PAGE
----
TUSKERS – The backstory
Karen and I were at a party one evening back in the late 1980s, and I had a conversation with a gentleman named Bob Starck. Bob was a good friend, a literary type, art collector, film maker, etc., and I knew him because he and another friend, John Spence, had worked on some film projects involving my books. So this party was a fairly artsy one. During this conversation, Bob mentioned that he’d like to go out in the field with me some time, so I told him that I was leaving at 3:00AM the next morning for a one-day fish collecting trip out to the South Platte River at Roscoe, my main research site near the Cedar Point Biological Station for about 20 years. Bob decided to go, and I picked him up about 3:30 the next morning. We drove out to Roscoe; he helped me seine fish (Fundulus zebrinus), and we drove back to Lincoln, all on the same day. We took the blue 1973 Gran Torino station wagon that I’d bought for $600 a couple of years earlier so Karen would have something to drive to the beach at Lake McConaughy instead of her new station wagon. So for five or six hours going out, and five or six hours coming back, we talked about literature, film making, and writing.
As we talked, I complained that my more creative writing endeavors were being declined by my literary agent. I was tired of writing essays about nature, and was essentially out of ideas and material, and had been trying a number of different things, including fiction. Bob told me I should write a book about Nebraska football. He talked about how rabid the state’s citizens were about football, and how I could create all these characters, etc. I thought about simply typing 300 pages of GO BIG RED in different fonts, but decided that was not such a great idea regardless of the fact that it would sell like hotcakes. Nevertheless, a book about Nebraska football intrigued me.
About this time I was either still Interim Director of the University of Nebraska State Museum, or had just finished my first tour over there. Every day I went to work in a building with magnificent mammoth and mastodon fossils, and one of our curators was an expert on these extinct giants. I don’t know where the idea of TUSKERS actually came from, but I knew that it would not be smart to write about the current or recent coaches, so that the book, if I wrote it, had to be set far in the future. Bob Starck’s important contribution to this project was his “what if?” question: what if Nebraska won every game for ten years, then what? The “then what? became TUSKERS. Once I decided what to write, the book essentially wrote itself very quickly.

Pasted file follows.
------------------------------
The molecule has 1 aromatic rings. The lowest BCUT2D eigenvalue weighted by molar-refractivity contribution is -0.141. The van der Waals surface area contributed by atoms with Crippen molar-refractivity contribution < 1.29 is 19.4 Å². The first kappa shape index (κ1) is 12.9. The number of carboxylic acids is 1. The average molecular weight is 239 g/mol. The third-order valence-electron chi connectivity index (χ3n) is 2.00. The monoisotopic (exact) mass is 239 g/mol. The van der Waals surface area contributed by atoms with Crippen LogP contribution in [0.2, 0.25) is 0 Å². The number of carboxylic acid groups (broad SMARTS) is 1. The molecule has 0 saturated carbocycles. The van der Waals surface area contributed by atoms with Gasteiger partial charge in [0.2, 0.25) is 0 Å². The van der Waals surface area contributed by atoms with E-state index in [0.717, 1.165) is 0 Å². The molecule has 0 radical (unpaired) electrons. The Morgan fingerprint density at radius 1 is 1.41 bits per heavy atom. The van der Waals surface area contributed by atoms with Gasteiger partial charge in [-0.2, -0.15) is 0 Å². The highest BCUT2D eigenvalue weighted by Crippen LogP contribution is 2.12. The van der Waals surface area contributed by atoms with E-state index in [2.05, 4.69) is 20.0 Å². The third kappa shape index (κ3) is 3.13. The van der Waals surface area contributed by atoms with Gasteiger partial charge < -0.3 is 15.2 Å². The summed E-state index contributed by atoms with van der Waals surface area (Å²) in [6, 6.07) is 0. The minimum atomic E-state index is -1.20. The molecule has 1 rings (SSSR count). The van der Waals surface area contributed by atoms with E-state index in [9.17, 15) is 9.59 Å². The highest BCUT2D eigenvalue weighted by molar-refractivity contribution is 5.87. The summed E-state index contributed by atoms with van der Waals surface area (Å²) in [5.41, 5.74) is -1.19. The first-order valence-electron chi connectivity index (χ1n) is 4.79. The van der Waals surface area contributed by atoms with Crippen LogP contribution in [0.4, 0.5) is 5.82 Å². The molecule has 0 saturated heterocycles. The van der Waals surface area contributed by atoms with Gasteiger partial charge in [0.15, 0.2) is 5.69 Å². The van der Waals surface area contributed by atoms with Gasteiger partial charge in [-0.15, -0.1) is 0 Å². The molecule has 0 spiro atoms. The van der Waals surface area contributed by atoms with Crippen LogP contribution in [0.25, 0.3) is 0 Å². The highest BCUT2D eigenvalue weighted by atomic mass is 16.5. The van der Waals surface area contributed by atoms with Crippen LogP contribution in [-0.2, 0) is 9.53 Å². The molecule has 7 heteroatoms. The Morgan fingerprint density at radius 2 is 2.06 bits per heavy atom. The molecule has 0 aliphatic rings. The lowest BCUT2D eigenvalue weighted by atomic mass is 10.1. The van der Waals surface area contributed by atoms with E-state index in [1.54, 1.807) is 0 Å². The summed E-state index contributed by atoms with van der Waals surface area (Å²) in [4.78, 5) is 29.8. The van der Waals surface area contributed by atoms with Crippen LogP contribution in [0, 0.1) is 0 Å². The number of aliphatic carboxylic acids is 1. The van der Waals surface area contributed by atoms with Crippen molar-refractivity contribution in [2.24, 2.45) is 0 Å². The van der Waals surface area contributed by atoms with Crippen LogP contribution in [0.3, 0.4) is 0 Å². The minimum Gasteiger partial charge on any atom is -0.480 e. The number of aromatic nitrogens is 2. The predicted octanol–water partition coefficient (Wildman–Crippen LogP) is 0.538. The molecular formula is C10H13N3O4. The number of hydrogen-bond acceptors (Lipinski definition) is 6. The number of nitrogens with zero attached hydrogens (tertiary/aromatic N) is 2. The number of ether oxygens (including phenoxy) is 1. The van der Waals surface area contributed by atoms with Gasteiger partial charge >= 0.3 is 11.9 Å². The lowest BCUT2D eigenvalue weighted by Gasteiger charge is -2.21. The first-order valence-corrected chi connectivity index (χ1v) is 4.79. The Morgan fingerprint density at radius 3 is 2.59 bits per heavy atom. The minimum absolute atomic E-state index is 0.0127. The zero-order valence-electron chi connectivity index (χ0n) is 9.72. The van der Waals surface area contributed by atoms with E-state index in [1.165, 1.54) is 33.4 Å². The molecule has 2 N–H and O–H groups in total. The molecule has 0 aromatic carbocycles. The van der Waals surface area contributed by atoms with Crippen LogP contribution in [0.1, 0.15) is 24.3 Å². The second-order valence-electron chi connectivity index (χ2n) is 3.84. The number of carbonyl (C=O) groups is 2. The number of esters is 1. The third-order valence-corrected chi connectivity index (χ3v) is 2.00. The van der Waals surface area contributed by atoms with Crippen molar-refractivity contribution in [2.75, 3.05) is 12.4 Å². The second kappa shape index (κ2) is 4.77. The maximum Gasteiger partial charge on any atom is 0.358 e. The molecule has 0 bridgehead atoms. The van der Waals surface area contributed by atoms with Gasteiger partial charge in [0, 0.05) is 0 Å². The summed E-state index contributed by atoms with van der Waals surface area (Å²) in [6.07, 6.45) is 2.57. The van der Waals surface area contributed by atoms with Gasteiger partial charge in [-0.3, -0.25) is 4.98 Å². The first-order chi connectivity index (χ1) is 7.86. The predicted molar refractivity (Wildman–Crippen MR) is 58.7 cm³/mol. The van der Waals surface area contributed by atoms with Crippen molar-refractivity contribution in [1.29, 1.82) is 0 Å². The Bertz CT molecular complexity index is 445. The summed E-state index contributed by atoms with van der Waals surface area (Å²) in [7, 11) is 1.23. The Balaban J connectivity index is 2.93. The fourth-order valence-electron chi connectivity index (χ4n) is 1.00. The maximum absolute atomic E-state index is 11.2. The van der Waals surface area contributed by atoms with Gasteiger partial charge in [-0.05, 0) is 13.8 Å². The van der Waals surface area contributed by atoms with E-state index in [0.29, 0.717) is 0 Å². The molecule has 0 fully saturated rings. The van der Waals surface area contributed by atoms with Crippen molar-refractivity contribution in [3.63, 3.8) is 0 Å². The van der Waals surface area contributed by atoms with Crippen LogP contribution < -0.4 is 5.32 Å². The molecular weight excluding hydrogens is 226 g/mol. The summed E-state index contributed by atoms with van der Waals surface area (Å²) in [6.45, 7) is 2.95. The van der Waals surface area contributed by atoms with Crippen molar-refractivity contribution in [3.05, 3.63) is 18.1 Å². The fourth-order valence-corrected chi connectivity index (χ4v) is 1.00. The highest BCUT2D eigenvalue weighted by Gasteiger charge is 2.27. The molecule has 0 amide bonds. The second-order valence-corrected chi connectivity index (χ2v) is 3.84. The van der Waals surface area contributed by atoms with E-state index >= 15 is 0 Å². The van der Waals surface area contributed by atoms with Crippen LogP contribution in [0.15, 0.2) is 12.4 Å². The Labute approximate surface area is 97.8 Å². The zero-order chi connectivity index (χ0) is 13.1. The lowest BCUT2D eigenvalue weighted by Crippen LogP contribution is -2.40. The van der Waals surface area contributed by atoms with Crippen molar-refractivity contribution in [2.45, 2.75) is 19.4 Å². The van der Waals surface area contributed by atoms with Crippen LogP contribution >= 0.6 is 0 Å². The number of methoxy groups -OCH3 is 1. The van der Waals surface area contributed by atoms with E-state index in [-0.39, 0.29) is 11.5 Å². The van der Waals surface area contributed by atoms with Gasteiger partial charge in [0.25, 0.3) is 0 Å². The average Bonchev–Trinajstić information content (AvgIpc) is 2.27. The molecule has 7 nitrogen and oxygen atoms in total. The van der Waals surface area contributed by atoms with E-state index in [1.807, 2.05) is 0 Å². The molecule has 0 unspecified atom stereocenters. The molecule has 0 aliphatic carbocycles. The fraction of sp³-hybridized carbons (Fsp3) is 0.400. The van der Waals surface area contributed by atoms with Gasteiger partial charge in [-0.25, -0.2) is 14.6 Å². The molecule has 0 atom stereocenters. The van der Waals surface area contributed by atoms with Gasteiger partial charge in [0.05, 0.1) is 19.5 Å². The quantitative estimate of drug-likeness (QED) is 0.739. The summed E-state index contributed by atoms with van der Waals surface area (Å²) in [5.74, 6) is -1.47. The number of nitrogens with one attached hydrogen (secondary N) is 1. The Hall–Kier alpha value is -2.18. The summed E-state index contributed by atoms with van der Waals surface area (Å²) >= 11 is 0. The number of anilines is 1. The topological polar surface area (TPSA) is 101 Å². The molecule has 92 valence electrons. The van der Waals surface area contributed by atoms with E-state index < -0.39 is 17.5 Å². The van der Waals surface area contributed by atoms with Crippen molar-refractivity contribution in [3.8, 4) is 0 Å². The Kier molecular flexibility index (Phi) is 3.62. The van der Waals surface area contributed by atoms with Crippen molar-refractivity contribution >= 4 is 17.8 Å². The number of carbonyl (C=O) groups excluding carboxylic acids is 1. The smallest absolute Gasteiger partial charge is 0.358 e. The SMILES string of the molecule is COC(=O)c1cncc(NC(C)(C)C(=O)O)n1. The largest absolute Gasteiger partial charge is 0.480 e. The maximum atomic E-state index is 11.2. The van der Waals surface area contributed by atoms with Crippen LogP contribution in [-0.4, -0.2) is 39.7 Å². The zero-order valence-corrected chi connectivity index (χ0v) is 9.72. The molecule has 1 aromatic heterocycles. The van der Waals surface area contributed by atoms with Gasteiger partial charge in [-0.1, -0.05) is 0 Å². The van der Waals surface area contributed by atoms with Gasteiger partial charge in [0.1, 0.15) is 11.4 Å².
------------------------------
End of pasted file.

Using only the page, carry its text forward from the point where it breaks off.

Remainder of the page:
The literary problem was how to create a despicable character, one who used everything in his power to make Nebraska lose its most important football game, without any of the standard techniques for creating villains (crime, violence, sex, etc.). The solution was to use really offensive language and extremely disrespectful dialog. So I decided Arly Hockrood needed to be a real foul mouth because he’s not a criminal and he’s not really hurting anyone, at least on purpose. TUSKERS is rated R because of language. The narrative device used at the end of chapter 4 was borrowed directly from a movie, PLANES, TRAINS, AND AUTOMOBILES, with John Candy and Steve Martin; Martin supplied the movie dialog. Charlie Robbins is modeled at least in part on our son who was the tuba rank leader in the UNL marching band when he was in college.
My literary agent loved this book and suffered through 23 rejections before she quit trying. Our youngest daughter, Jena, was a superior athlete and as she went through college and into sports journalism, she continued to say “Dad, you’ve got to publish TUSKERS!!” So eventually, when the self-publishing industry became viable I did. Sahara Cathcart, a former architecture major turned pre-med, designed the cover. The Museum gave me permission to use the image, a Marc Marcuson mural in Elephant Hall.
I really am fairly happy with TUSKERS as a piece of writing and consider it one of my better, and most important, works, mainly because of what it says about our obsession with sports. And, of course, more and more frequently we read about efforts to resurrect woolly mammoths from DNA in frozen carcasses.
John Janovy, Jr.
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